TAG | International Affairs
A friend of mine asked what I thought about the protests in North Africa. I’m busy with some scientific issues and problems now, so I haven’t devoted much attention to them. All things equal I support a democratic government over a non-democratic government. But I think modern Americans tend to fetishize populist revolts. Russia in 2011 may not be the enemy it once was, but it is no Czech Republic. Iraq is now verging toward a moderately sectarian Shia regime thanks to popular elections (though counterbalanced by secular Kurdish nationalism). Iran is a famous case, with its revolution turning toward authoritarian rule by clerics after an initial period of hope and promise.
Because of the nature of its secular civil society I have more hope for Tunisia being a civilized popular democratic state than Egypt, which I think is more likely to go in an unrecognizable direction because of the power of the Islamic Brotherhood. But at the end of the day, does this matter? Neither Egypt or Tunisia have significant oil reserves, nor do they have nuclear weapons. I am skeptical of the future of any liberal democracy in Egypt, though less so in Tunisia, but it probably doesn’t matter to the rest of the world.*
One thing I will say: the Copts should view with foreboding what democratic government wrought for the Christians of Iraq. The majority of Egyptian Muslims may not be willing to take up arms against their ancient Christian minority, but a motivated minority unrestrained by an authoritarian state can cause great suffering and havoc. Democracy empowers popular majorities, but it often oppresses dispossessed minorities.
* Unlike Iran a religious regime with popular support in Egypt does not have the luxury of petro-dollars. Additionally, I don’t think Israel is actually that important to our geopolitics either, if you are curious.
John in The Corner:
While the horrors in the Congo were going on (i.e., from 1998 to the present) I was a busy worker bee, mixing with Americans of all classes, races, and stations in life, certainly including a good many Roman Catholics and, I am sure, at least a few evangelicals. Until 2004 I was also attending my own (Episcopal) church, though I’ll admit less and less often.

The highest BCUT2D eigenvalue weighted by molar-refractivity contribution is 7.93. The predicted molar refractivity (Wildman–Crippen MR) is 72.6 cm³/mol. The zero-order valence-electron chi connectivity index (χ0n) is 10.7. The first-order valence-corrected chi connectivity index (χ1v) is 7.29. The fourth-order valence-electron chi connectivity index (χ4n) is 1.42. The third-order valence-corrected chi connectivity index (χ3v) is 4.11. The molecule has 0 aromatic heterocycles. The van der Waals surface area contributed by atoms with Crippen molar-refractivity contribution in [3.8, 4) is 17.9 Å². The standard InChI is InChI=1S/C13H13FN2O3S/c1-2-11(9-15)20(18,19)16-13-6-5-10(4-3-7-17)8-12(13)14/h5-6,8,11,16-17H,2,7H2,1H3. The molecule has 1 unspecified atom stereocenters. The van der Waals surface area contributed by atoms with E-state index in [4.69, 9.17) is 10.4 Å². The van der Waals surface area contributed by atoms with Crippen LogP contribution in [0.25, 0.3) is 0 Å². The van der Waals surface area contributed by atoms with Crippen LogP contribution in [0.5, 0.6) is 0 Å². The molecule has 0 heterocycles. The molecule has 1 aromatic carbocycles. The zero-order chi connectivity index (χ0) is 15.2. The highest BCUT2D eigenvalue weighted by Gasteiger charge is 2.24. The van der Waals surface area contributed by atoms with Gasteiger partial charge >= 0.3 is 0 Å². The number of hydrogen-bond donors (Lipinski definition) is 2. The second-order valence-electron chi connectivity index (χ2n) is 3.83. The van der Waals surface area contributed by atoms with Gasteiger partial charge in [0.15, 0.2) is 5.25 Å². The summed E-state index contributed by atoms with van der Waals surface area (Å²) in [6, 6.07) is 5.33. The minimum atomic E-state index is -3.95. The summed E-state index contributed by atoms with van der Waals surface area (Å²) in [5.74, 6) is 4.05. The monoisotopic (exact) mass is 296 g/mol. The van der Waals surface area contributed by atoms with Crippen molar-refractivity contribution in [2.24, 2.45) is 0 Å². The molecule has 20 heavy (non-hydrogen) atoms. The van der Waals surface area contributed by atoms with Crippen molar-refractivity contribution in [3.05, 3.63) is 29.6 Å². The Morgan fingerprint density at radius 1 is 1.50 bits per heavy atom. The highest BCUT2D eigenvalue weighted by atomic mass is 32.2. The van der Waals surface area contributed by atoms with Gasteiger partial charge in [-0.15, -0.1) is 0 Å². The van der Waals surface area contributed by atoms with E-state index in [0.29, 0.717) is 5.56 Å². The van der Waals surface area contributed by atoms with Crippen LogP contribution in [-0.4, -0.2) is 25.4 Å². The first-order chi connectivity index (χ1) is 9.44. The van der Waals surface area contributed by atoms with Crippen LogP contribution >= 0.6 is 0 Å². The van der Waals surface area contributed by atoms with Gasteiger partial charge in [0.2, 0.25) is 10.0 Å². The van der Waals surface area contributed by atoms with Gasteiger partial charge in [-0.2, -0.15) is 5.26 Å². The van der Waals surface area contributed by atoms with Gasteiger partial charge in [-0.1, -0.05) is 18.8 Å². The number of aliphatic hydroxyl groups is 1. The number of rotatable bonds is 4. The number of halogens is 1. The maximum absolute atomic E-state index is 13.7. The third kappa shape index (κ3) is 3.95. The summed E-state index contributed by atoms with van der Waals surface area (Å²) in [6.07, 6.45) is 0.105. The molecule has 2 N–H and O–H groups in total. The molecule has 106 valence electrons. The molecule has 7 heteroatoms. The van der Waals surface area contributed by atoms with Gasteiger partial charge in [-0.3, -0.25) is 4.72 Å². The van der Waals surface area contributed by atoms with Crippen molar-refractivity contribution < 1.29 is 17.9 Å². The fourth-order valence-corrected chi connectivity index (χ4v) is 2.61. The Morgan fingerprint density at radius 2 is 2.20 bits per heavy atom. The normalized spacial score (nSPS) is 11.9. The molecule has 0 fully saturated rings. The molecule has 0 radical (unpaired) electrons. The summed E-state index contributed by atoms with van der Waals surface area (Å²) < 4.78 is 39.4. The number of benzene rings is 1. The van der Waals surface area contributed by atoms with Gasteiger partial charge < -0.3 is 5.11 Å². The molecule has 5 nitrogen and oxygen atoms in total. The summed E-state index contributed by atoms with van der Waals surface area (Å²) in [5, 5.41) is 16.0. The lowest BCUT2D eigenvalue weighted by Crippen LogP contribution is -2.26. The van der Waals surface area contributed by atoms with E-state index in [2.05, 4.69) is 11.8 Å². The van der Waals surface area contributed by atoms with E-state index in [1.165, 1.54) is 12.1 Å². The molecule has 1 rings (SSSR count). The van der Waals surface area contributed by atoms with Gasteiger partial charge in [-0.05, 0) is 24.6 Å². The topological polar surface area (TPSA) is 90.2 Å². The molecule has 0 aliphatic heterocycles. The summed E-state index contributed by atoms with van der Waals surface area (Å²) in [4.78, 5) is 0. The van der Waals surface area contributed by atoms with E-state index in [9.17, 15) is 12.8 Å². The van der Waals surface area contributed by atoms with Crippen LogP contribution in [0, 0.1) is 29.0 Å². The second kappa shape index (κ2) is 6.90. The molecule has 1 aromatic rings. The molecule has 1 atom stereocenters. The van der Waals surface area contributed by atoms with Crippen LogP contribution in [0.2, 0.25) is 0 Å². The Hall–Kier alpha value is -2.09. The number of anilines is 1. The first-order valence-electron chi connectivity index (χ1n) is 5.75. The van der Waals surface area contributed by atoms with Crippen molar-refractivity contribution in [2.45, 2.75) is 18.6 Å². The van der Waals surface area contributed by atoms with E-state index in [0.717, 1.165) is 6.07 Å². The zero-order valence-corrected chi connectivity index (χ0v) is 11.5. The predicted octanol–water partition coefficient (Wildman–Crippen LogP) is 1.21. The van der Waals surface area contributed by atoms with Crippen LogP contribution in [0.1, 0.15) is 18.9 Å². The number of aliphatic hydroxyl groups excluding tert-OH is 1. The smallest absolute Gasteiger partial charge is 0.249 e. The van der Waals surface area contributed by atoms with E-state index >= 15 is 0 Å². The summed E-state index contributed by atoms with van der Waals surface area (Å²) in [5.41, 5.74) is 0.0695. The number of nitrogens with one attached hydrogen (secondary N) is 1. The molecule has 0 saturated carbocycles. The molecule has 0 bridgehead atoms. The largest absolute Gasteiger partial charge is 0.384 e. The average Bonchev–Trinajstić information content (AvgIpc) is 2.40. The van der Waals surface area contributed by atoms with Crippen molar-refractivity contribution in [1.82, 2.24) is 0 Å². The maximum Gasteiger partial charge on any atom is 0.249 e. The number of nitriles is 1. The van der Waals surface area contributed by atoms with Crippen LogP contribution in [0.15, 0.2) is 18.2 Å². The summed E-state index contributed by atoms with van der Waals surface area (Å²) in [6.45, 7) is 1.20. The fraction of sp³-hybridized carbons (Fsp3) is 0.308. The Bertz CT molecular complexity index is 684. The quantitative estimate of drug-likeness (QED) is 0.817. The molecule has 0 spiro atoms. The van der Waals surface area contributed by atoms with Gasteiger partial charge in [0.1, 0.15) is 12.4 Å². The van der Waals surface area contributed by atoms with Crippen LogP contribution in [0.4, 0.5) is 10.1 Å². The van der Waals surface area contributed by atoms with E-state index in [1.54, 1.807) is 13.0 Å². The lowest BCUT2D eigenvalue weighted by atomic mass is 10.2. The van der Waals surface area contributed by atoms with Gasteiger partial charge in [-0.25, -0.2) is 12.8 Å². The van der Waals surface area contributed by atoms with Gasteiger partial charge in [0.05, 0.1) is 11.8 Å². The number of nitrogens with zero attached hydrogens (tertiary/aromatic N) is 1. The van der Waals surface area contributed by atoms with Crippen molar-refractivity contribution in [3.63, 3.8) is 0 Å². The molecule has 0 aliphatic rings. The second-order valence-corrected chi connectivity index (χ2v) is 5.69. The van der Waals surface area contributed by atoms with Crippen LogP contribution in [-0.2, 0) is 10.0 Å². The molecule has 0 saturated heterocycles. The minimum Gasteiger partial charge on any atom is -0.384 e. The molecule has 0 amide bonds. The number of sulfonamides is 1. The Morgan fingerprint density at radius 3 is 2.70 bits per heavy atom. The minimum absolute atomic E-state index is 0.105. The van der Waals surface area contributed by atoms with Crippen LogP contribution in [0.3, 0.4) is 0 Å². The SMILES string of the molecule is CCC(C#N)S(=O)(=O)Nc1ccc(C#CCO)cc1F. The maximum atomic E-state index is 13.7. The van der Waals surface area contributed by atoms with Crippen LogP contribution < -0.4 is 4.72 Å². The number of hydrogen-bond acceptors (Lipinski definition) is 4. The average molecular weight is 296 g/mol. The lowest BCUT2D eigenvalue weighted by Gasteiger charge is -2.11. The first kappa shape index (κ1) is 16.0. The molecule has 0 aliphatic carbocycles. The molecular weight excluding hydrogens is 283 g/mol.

In all those years, with all those people, in all those venues, I don’t recall hearing anyone speak of the Congo massacres, not once. That seems to me like a pretty darn good empirical foundation for the remark you took objection to: “North of five million people have been slaughtered in the Congo this past twelve years, and nobody much (no, not me — how about you?) has lost a wink of sleep over it.”
The Congo Wars didn’t even rise to the level of occasional water-cooler chat that, as I remember, the ructions in ex-Yugoslavia did at the earlier part of that period. Interesting contrast.
Empirical-foundations-wise, I believe I’m in good shape.
New-clothes-wise, the Emperor of Universalist Humanitarianism hasn’t got any.
One can argue over the numbers here, but the reality is that the largest loss of life due to political and military conflict since Rwanda over the past generation has been in the Congo river basin (Zaire, which became the Democratic Republic of Congo). I do not begrudge the concern of pro-Israel and anti-Israel factions in their preoccupation with that particular conflict, but when the arguments shift toward abstract and universalizable principles then I think it is important to ask: why not Congo? There are many plausible reasons, but far too often the reasons are not aired for all to comprehend. Let’s make the implicit explicit.